First, the sauce: make it by adding 1 tbsp of olive oil to a medium saucepan and heat on low-medium. Add two-thirds of the chopped leeks and half of the garlic to the pan, and soften for five minutes, stirring frequently. Add in the carrots, celery and 2 tsp oregano; sauté gently for a further 10 minutes, until the carrots are softened. Pour in the tomatoes and bring to a fast simmer, then turn it down to a steady simmer, stirring occasionally. If you have the time simmer this sauce for about an hour. Taste the sauce and add a little honey, salt and pepper to balance the flavours, if needed. Allow the sauce to cool a bit before whizzing until smooth with a stick blender.
While the sauce is simmering, steam the cubed butternut squash for 15 minutes, or until quite soft. Mash the squash roughly and set aside. Save some of the steaming water too.
Next, gently sauté the remaining leeks in a tsp of olive oil with the garlic and thyme until softened. Mix the cooked leeks into the mashed squash. Stir in a splash of the saved water to make a loose ‘sauce’.
Onto the spinach filling. Now, you have a choice with the cottage cheese. I whiz it with my hand blender but you can leave it ‘curdy’. Kids eating this may object to the latter so I recommend whizzing or using ricotta. Combine the chopped spinach, cottage cheese/ricotta, lemon zest, nutmeg, vegetable stock powder and toasted pine nuts in a medium bowl and set aside. Almost oven time!
For assembling, spread a thin layer of tomato sauce in a 30cm x 20 cm pan that is at least 7 cm deep, then add a layer of pasta sheets. Spread the butternut squash mix over this layer, before adding another pasta layer. Dot the spinach mixture over the pasta, spreading to cover. Add another layer of pasta sheets and pour over enough tomato sauce to completely cover the top. Sprinkle on the grated cheese or lay on sliced mozzarella, and top with olives, if using.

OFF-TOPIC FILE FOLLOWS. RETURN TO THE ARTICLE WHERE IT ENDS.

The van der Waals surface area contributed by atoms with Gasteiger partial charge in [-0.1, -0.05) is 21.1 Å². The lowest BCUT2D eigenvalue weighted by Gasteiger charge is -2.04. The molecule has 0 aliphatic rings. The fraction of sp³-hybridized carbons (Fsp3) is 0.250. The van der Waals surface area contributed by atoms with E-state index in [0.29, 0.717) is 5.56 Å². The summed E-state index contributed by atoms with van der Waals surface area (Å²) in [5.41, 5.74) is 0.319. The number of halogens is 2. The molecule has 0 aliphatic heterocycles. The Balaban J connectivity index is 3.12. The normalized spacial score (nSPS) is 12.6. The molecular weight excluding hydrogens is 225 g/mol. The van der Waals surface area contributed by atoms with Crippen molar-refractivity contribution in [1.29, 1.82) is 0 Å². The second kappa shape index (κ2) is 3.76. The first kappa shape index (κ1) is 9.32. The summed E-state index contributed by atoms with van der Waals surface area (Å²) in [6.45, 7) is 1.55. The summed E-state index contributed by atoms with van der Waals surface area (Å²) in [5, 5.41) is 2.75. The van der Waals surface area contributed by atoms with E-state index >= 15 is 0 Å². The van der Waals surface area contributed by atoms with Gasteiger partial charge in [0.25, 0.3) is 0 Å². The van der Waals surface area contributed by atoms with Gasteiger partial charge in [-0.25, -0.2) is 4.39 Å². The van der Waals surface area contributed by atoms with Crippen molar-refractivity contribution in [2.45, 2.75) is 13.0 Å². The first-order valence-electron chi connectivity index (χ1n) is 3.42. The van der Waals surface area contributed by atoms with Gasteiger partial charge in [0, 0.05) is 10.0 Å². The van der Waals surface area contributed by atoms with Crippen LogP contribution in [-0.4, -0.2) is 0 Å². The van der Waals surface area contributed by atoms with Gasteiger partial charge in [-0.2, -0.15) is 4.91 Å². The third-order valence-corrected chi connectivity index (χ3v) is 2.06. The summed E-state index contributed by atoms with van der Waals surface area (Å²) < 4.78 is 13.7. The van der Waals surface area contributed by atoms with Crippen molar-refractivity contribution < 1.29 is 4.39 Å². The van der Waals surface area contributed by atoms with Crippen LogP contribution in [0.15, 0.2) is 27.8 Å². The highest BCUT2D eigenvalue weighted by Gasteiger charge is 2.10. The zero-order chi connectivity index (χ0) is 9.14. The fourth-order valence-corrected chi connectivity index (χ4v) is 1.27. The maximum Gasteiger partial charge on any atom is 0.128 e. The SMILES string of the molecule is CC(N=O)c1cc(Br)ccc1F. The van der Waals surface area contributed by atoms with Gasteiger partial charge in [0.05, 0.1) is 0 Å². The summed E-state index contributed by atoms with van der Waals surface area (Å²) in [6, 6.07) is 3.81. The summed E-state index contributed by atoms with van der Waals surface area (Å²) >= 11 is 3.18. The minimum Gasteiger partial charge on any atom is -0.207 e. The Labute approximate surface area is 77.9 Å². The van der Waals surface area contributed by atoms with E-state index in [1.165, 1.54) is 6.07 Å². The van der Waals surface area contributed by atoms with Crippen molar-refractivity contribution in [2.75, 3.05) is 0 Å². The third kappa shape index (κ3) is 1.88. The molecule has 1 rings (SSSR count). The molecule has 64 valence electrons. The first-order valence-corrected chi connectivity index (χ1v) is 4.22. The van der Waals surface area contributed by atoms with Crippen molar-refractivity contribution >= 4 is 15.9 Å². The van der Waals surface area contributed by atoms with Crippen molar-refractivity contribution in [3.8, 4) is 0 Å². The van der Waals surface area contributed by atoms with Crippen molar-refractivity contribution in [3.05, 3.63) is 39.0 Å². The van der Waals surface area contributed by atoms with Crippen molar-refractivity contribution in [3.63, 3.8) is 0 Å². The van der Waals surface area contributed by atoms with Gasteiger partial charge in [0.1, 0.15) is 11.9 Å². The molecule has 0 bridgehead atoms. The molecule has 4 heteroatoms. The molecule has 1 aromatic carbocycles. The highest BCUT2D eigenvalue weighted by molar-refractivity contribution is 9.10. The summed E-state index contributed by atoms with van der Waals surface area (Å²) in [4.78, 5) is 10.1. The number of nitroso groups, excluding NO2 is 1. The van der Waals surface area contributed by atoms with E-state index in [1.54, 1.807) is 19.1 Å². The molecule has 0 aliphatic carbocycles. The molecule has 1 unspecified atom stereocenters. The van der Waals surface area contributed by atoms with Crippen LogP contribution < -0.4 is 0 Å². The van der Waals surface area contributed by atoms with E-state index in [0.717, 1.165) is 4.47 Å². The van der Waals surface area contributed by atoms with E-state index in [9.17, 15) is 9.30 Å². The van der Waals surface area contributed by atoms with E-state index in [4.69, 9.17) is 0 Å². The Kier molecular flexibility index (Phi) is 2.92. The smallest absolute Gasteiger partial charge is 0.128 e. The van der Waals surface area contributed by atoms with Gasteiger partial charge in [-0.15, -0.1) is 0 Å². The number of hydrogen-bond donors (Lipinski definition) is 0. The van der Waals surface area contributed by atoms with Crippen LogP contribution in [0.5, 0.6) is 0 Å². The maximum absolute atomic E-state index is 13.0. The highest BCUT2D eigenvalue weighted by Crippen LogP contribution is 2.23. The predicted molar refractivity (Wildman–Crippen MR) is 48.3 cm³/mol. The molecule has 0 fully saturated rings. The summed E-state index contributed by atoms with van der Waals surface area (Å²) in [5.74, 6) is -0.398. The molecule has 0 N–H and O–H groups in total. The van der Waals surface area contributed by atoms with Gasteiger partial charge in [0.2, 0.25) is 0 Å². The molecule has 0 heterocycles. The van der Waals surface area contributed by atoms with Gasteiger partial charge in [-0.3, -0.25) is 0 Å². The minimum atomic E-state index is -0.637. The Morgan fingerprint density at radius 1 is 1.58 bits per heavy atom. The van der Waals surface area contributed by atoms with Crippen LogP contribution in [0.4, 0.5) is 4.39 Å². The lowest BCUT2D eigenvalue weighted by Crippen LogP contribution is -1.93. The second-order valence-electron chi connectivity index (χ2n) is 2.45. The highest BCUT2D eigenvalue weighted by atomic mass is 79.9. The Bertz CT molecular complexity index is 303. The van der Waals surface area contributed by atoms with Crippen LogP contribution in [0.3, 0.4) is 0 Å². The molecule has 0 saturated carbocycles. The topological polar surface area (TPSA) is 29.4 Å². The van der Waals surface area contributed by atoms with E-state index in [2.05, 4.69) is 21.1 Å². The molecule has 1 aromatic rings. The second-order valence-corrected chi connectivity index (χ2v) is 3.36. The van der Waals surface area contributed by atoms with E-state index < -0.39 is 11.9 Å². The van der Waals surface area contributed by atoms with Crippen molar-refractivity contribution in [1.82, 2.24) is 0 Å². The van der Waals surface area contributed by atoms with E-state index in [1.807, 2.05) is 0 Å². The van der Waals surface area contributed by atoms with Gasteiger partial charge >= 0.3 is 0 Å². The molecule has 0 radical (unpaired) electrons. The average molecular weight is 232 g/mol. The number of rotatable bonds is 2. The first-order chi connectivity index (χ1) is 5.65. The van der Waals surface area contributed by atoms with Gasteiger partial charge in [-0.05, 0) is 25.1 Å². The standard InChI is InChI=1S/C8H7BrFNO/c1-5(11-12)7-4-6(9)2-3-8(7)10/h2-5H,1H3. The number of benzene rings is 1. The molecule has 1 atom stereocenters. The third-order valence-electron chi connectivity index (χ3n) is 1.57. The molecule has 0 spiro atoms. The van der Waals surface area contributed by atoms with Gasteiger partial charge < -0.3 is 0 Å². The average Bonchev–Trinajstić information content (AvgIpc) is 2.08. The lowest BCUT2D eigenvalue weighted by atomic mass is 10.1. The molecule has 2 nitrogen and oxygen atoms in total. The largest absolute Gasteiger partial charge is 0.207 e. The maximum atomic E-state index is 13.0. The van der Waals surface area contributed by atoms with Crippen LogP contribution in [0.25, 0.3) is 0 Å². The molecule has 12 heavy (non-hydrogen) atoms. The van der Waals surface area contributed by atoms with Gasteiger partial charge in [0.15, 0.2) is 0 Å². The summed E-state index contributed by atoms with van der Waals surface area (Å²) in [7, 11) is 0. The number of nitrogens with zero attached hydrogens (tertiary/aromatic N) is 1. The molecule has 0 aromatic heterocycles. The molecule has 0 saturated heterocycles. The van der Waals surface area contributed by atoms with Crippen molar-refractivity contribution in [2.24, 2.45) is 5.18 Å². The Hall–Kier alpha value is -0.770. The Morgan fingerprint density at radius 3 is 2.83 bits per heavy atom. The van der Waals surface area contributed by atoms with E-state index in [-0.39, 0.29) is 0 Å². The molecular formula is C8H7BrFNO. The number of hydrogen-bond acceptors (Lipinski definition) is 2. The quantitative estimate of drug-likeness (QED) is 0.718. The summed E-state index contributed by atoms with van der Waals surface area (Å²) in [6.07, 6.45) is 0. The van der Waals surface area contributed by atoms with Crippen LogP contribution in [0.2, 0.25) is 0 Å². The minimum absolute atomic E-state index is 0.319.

Cover the dish lightly with foil (spray the foil with oil spray if the cheese might touch the foil) before baking at 180C/350F for about 30 minutes. Uncover the lasagne and bake for a further 15 minutes, or until the sides are bubbling and the cheese is starting to brown. Allow to stand for ten minutes before cutting.
*Roasted Pumpkin Seeds: Rub the seeds away from any orange membrane and place in a small roasting dish with a pinch of paprika or black pepper. Roast in the oven for the last ten minutes of the lasagne’s cooking time, or until a few seeds pop. Cool the seeds for a couple of minutes and then use as a garnish on your side salad. Delicious bonus ingredient.
Make it vegan: replace the cottage cheese with organic silken/soft tofu and, of course, no cheese on top.
More calories: use more oil for the sauce and sautéed leeks – not more than 2 tablespoons total for each. Perhaps instead of steaming them toss the butternut squash cubes in some plain olive oil or rapeseed oil and roast– about 25 minutes at 180C. This makes the squash sweeter, too.
Soft food diet: Take out the pine nuts, or grind them finely (they have good fats in them) and mix in with the spinach.